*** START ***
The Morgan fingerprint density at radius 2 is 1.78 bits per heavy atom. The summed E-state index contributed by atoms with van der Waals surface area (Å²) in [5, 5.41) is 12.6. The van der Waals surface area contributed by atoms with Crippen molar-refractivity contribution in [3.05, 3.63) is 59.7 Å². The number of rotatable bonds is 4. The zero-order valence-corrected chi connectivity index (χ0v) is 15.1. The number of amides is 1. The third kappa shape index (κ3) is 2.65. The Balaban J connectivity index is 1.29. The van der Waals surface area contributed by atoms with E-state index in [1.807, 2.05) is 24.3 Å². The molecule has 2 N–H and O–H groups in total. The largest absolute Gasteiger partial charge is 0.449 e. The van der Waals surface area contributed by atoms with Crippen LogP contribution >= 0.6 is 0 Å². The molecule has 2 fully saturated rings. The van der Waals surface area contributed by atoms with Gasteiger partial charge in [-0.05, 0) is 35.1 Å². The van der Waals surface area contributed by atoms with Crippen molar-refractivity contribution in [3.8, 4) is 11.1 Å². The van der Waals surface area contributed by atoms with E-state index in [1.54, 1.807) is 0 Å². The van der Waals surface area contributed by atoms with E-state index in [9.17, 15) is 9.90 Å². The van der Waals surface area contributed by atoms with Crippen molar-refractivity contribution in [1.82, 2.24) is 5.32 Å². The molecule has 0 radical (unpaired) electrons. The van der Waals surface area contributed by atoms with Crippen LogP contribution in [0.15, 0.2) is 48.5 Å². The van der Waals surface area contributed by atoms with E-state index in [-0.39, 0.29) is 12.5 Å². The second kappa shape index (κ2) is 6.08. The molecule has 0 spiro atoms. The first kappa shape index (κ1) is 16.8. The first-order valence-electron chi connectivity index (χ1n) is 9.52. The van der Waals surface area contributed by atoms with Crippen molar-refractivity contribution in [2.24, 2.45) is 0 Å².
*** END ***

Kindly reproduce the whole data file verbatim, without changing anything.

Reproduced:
The Morgan fingerprint density at radius 2 is 1.78 bits per heavy atom. The summed E-state index contributed by atoms with van der Waals surface area (Å²) in [5, 5.41) is 12.6. The van der Waals surface area contributed by atoms with Crippen molar-refractivity contribution in [3.05, 3.63) is 59.7 Å². The number of rotatable bonds is 4. The zero-order valence-corrected chi connectivity index (χ0v) is 15.1. The number of amides is 1. The third kappa shape index (κ3) is 2.65. The Balaban J connectivity index is 1.29. The van der Waals surface area contributed by atoms with E-state index in [1.807, 2.05) is 24.3 Å². The molecule has 2 N–H and O–H groups in total. The largest absolute Gasteiger partial charge is 0.449 e. The van der Waals surface area contributed by atoms with Crippen LogP contribution >= 0.6 is 0 Å². The molecule has 2 fully saturated rings. The van der Waals surface area contributed by atoms with Gasteiger partial charge in [-0.05, 0) is 35.1 Å². The van der Waals surface area contributed by atoms with Crippen molar-refractivity contribution in [3.8, 4) is 11.1 Å². The van der Waals surface area contributed by atoms with E-state index in [1.54, 1.807) is 0 Å². The van der Waals surface area contributed by atoms with E-state index in [9.17, 15) is 9.90 Å². The van der Waals surface area contributed by atoms with Crippen molar-refractivity contribution in [1.82, 2.24) is 5.32 Å². The molecule has 0 radical (unpaired) electrons. The van der Waals surface area contributed by atoms with Crippen LogP contribution in [0.15, 0.2) is 48.5 Å². The van der Waals surface area contributed by atoms with E-state index in [-0.39, 0.29) is 12.5 Å². The second kappa shape index (κ2) is 6.08. The molecule has 0 spiro atoms. The first kappa shape index (κ1) is 16.8. The first-order valence-electron chi connectivity index (χ1n) is 9.52. The van der Waals surface area contributed by atoms with Crippen molar-refractivity contribution in [2.24, 2.45) is 0 Å².